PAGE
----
A Roundup of the Best Dishes in 2018
As 2018 comes to a close, it is probably an appropriate time to be more wistful or sentimental. After all, it’s been a wildly fortuitous year from being named World’s 50 Best #Tastehunter to the enthralling trips in bustling Tokyo, fashionable London, cutting-edge Berlin, and finally back home to witness local kitchens play host to illustrious chefs from around the globe. It has been a journey like no other, and I wouldn’t trade it in for anything in the world; apart from a chance to dine at Alinea followed by an opportunity to visit Jamaica’s world-renowned Appleton Estate. One can only dream. I can only hope that in 2019, my lascivious hunger for all things delicious and beautiful will continue to grow, with a whole lot more of scrumptious moments.
Out of the many amazing experiences I’ve had the privilege to partake in, some were transient, while others would force even the hungriest of diners to revaluate their choices. So without further ado, here are my top 10 bites that may just tempt you to get on the next flight.
1. Harwood Arms, London: Braised Tamworth Jowl with Carrots
It’s hard to put into words the emotions evoked when the first gelatinous silver of porcine touches your lips. It’s slippery, full-flavoured and nuanced with just the right salt. The poached carrots with marmalade gel fill in as perky sidekicks that contribute balance to the unctuous equation. Underneath lies a trail of black pudding crumbs and magical shards of crispy crackling—the unspoken heroes of the dish next to the rich sonorous jus.
2. Preludio: Agnolotti
Newly opened Preludio flaunts a unique kind of ‘thinker’s’ cuisine that requires a certain level of maturity to decipher and appreciate. Its opening chapter: ‘Monochrome’ not only translates into edible canvases of black and white, but is representative of Chef Fernando Arévalo’s rebellious ethos against the preconceived notions of fine dining.
My favourite dish in the tasting menu is the Agnolotti. Butternut squash first sits in a marinade of rosemary, thyme and garlic oil to allow for its flavours to intensify before being roasted and mixed in with ground almonds, brown sugar and parmesan cheese. These ambrosial pockets frolic in a divine pool of parmesan sauce, which you will dream about in your sleep. The entire dish is lifted with brisk acidity from the prized 25-year aged Il Borgo Balsamic Vinegar drizzled table-side from a curious shell-like vessel. The liquid gold and agnolotti hold hands like a unison of cosmic collision.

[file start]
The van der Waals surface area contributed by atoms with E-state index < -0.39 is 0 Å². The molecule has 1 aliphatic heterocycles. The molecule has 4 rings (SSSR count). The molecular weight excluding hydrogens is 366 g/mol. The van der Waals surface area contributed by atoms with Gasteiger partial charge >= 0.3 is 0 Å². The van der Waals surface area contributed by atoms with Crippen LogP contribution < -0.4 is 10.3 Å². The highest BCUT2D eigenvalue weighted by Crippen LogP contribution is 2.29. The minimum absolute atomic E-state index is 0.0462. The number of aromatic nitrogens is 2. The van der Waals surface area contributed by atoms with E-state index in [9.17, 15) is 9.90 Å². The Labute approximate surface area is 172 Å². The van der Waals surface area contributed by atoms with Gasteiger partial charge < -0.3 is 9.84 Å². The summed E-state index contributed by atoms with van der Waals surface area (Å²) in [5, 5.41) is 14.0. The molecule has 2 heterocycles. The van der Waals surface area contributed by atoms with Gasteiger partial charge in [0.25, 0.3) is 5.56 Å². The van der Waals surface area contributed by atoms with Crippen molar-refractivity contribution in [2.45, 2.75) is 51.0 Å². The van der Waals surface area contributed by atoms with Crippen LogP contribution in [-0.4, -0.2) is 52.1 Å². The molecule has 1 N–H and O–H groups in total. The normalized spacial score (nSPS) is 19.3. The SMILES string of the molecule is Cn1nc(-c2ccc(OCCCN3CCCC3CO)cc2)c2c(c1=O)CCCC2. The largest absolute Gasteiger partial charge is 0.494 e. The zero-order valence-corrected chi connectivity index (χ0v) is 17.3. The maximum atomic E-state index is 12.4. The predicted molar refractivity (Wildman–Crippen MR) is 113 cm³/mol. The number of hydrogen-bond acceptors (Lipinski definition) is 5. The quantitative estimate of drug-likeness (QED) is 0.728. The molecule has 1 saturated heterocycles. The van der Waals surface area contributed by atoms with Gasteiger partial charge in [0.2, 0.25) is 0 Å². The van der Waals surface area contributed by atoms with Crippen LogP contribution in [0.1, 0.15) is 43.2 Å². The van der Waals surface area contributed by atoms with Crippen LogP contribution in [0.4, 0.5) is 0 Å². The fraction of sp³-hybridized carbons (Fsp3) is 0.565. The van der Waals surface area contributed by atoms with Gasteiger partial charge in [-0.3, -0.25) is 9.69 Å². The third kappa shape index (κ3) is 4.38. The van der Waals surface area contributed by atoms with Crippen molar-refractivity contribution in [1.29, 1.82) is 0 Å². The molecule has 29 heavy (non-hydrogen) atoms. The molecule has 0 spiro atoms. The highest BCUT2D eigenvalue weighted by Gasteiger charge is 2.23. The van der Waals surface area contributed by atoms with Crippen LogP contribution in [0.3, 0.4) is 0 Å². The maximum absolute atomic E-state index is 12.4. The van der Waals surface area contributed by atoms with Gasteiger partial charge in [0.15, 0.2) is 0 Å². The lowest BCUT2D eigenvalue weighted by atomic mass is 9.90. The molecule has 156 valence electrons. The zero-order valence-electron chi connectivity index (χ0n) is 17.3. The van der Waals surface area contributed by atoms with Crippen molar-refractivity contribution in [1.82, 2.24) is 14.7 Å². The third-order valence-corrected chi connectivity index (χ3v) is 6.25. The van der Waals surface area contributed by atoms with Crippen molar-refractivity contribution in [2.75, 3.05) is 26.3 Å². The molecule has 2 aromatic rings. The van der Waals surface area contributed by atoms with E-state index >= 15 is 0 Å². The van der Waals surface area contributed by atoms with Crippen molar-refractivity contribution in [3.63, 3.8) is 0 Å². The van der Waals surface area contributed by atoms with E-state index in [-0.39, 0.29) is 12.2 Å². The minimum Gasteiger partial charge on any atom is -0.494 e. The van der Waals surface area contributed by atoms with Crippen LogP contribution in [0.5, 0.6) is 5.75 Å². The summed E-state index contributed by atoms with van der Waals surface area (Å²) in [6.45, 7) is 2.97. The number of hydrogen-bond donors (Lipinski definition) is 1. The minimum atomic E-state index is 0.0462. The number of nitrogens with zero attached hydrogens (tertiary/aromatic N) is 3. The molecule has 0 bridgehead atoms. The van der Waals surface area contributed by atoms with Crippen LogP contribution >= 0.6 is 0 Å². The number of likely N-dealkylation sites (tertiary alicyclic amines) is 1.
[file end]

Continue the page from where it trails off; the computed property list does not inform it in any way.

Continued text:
3. Luca Fantin, Tokyo: Spaghetti Monograno Felicetti
Choosing a favourite dish at Luca Fantin would be tantamount to showing favouritism amongst your children. However, should biases prevail, I will admit to having a soft spot for the Spaghetti Monograno Felicetti. Squid Ink festering with the highest grade pasta that yields from a single type of wheat. Their motto reads ‘kneading flour with heaven’, and the moment your lips grazes the briny strands, glittered with caviar and the furtive shavings of lemon zest—you’ll understand.
4. Barrafina, London: Quail risotto
Just a brief look at this dish is not merely enough to uncover the tremendous amount of work required for the final product to materialise. Quail, cooked in various ways to justify the legs and breasts, are stacked like firewood above risotto. The supple grains are cooked to a curious place between gelatinous and al-dente. The shimmering puddle reveals hidden secrets of both beef tendons and quail stock for late measures of richness and flavour. I would recommend that you eat this at a snail's pace, so as to prolong the ephemeral experience.
5. Tamashii Robataya (Singapore): Wagyu Katsu Sando